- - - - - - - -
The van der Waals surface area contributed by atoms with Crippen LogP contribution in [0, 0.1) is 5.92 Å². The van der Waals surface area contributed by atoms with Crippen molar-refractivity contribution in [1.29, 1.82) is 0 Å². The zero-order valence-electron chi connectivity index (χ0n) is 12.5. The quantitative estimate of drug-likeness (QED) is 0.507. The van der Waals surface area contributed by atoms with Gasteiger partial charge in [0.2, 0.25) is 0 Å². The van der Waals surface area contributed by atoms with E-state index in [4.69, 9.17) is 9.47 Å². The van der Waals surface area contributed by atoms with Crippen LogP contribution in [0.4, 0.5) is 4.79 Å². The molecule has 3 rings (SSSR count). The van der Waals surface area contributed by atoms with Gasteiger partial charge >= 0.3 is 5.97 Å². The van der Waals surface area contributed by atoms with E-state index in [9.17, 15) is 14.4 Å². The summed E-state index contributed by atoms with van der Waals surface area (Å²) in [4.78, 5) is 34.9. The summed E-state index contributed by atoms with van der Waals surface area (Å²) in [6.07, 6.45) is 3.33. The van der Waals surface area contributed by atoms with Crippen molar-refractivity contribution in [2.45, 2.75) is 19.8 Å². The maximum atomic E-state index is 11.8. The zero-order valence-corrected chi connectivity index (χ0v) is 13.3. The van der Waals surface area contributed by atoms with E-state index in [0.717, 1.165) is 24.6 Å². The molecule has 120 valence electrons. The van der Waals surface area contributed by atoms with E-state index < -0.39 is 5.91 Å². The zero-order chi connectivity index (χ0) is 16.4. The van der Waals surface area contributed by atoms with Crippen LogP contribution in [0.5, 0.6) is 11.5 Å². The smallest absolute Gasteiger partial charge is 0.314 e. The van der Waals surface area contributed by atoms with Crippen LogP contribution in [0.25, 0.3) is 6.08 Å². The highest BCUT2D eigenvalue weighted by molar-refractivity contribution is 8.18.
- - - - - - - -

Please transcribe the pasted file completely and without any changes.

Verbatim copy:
The van der Waals surface area contributed by atoms with Crippen LogP contribution in [0, 0.1) is 5.92 Å². The van der Waals surface area contributed by atoms with Crippen molar-refractivity contribution in [1.29, 1.82) is 0 Å². The zero-order valence-electron chi connectivity index (χ0n) is 12.5. The quantitative estimate of drug-likeness (QED) is 0.507. The van der Waals surface area contributed by atoms with Gasteiger partial charge in [0.2, 0.25) is 0 Å². The van der Waals surface area contributed by atoms with E-state index in [4.69, 9.17) is 9.47 Å². The van der Waals surface area contributed by atoms with Crippen LogP contribution in [0.4, 0.5) is 4.79 Å². The molecule has 3 rings (SSSR count). The van der Waals surface area contributed by atoms with Gasteiger partial charge >= 0.3 is 5.97 Å². The van der Waals surface area contributed by atoms with E-state index in [9.17, 15) is 14.4 Å². The summed E-state index contributed by atoms with van der Waals surface area (Å²) in [4.78, 5) is 34.9. The summed E-state index contributed by atoms with van der Waals surface area (Å²) in [6.07, 6.45) is 3.33. The van der Waals surface area contributed by atoms with Crippen molar-refractivity contribution in [2.45, 2.75) is 19.8 Å². The maximum atomic E-state index is 11.8. The zero-order valence-corrected chi connectivity index (χ0v) is 13.3. The van der Waals surface area contributed by atoms with E-state index in [0.717, 1.165) is 24.6 Å². The molecule has 120 valence electrons. The van der Waals surface area contributed by atoms with E-state index < -0.39 is 5.91 Å². The zero-order chi connectivity index (χ0) is 16.4. The van der Waals surface area contributed by atoms with Crippen LogP contribution in [0.5, 0.6) is 11.5 Å². The smallest absolute Gasteiger partial charge is 0.314 e. The van der Waals surface area contributed by atoms with Crippen LogP contribution in [0.25, 0.3) is 6.08 Å². The highest BCUT2D eigenvalue weighted by molar-refractivity contribution is 8.18.